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Creating a framework to define a successful city

Kasparas Adomaitis Profile Picture
Kasparas Adomaitis Bio

Urbanisation is a global phenomenon and it is rapidly changing the world. Academic researchers, city governments and the corporations need to understand the implications urbanization will have on people’s habits, needs and everyday lives.

City rankings are a useful tool to gain insight into what trends drive urbanisation. However, the process of measuring cities is subject to comparability challenges and application of city indicators. Inevitably, any attempt to rank cities will suffer from the limitations in its approach.

Be it city size, clusters, workforce education or any other factor, establishing a framework for what represents a successful city is a useful guide for making the subjective choices necessary when producing a city ranking. A sound framework guides the selection of indicators, the decision on indicators’ weights, preferences for data transformation and even the criteria to determine what a successful city is.

Creating your framework

Chosen indicators may measure city success, but data standardisation is an important component to ensure city evaluations make sense. First, the emphasis should be put on exceptionally well or poorly performing cities, as small differences in indicator value may simply be a measurement error. Second, when comparing cities from different countries, the context of specific countries should be taken into account – sometimes extreme city growth is a result of country-level developments.

Indicators chosen can tell a great deal about trends happening within a city. Indicators could focus on anything from city services to quality of life measures – the specific choice of indicators should depend on your definition of successful cities.

We propose the following framework to grasp the key characteristics to define what makes a successful city. Based on the framework proposed, we also suggest some indicators to measure city success.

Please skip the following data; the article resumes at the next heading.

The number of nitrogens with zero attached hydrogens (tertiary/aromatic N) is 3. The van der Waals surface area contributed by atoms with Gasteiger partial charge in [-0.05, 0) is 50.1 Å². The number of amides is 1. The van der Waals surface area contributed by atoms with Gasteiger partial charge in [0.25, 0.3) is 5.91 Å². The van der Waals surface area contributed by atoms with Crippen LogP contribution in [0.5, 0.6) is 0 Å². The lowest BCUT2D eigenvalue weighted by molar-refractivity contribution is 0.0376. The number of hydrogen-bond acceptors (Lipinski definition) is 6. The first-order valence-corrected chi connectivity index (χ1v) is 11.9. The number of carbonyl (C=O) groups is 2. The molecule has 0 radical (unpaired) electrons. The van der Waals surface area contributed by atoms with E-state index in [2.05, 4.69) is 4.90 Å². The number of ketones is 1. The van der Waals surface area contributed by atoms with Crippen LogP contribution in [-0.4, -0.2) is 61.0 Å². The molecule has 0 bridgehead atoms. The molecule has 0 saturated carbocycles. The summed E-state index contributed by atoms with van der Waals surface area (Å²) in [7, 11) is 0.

Impact of Population

Cities are attracting people due to their offer of education, jobs, and shelter. This trend is called Urbanisation which is probably one of the most cited social phenomena in modern times.

Job and population density eventually create a snowball effect in driving city growth. Densely clustered business activities tend to foster innovation and productivity, which in turns boosts wages and attracts even more people. Therefore, population and job growth are two of the critical indicators that highlight the success of the city.

Housing prices and commuting times

Population and job growth simultaneously cause two primary challenges. One challenge is the lack of affordable housing. As a city’s population density rises, the land becomes one of the first scarce resources. At times, land scarcity is exacerbated by natural constraints (for example cities nearby deserts or surrounded by sea or mountains).

The other challenge is a rise in citizens’ commuting time. When housing costs increase, the city usually starts to sprawl into areas where housing is more affordable. However, as jobs remain densely concentrated in the central regions, urban sprawl results in increasing commuting times, traffic congestion and costly transportation options.

To account for how transportation and housing are managed in the city, consumer expenditure on housing and transport can be two other critical indicators when evaluating the success of a city.

Environmental concerns

The environment is another key indicator to use in your framework for defining city success. If the city benefits in terms of wage premium continue to outweigh the extra costs incurred due to rising housing prices or increasing length of commuting times, the city continues to grow.

Growing concentration of population results is another challenge, namely managing the environmental quality of a city area. Sewerage systems, waste removal and overall air quality, are some of the ecological challenges facing any city. If the environment is not managed properly, it can rapidly degrade the quality of living in a city and, in turn, slow down its growth rate.

With cities becoming more and more complex, our understanding of them and how they operate must improve. With no two cities being alike, however, challenges arise. Through the use of population, housing and commuting times and environmental indicators researchers, city governments and the corporations can create a transparent picture when looking for city success.

If you want to learn more about the framework we discussed above, please download our strategy briefing.

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